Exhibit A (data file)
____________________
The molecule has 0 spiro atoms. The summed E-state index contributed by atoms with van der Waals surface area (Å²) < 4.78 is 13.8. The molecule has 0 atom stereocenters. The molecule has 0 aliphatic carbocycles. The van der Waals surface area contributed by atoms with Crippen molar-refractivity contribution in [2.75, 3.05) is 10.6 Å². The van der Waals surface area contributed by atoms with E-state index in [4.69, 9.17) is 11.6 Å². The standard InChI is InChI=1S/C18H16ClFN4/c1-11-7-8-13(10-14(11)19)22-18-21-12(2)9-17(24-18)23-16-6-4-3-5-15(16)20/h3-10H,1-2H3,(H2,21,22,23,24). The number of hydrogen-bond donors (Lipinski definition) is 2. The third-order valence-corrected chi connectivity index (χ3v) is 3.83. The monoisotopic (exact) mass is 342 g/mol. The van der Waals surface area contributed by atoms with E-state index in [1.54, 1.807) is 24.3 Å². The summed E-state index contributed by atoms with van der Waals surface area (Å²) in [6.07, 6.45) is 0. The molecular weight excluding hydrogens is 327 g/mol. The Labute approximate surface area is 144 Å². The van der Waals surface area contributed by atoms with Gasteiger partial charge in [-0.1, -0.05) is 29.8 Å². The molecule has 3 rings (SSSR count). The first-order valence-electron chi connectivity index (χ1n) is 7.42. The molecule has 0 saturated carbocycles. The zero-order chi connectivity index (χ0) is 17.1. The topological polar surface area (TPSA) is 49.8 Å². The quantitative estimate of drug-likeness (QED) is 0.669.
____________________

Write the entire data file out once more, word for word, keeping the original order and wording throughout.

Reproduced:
The molecule has 0 spiro atoms. The summed E-state index contributed by atoms with van der Waals surface area (Å²) < 4.78 is 13.8. The molecule has 0 atom stereocenters. The molecule has 0 aliphatic carbocycles. The van der Waals surface area contributed by atoms with Crippen molar-refractivity contribution in [2.75, 3.05) is 10.6 Å². The van der Waals surface area contributed by atoms with E-state index in [4.69, 9.17) is 11.6 Å². The standard InChI is InChI=1S/C18H16ClFN4/c1-11-7-8-13(10-14(11)19)22-18-21-12(2)9-17(24-18)23-16-6-4-3-5-15(16)20/h3-10H,1-2H3,(H2,21,22,23,24). The number of hydrogen-bond donors (Lipinski definition) is 2. The third-order valence-corrected chi connectivity index (χ3v) is 3.83. The monoisotopic (exact) mass is 342 g/mol. The van der Waals surface area contributed by atoms with E-state index in [1.54, 1.807) is 24.3 Å². The summed E-state index contributed by atoms with van der Waals surface area (Å²) in [6.07, 6.45) is 0. The molecular weight excluding hydrogens is 327 g/mol. The Labute approximate surface area is 144 Å². The van der Waals surface area contributed by atoms with Gasteiger partial charge in [-0.1, -0.05) is 29.8 Å². The molecule has 3 rings (SSSR count). The first-order valence-electron chi connectivity index (χ1n) is 7.42. The molecule has 0 saturated carbocycles. The zero-order chi connectivity index (χ0) is 17.1. The topological polar surface area (TPSA) is 49.8 Å². The quantitative estimate of drug-likeness (QED) is 0.669.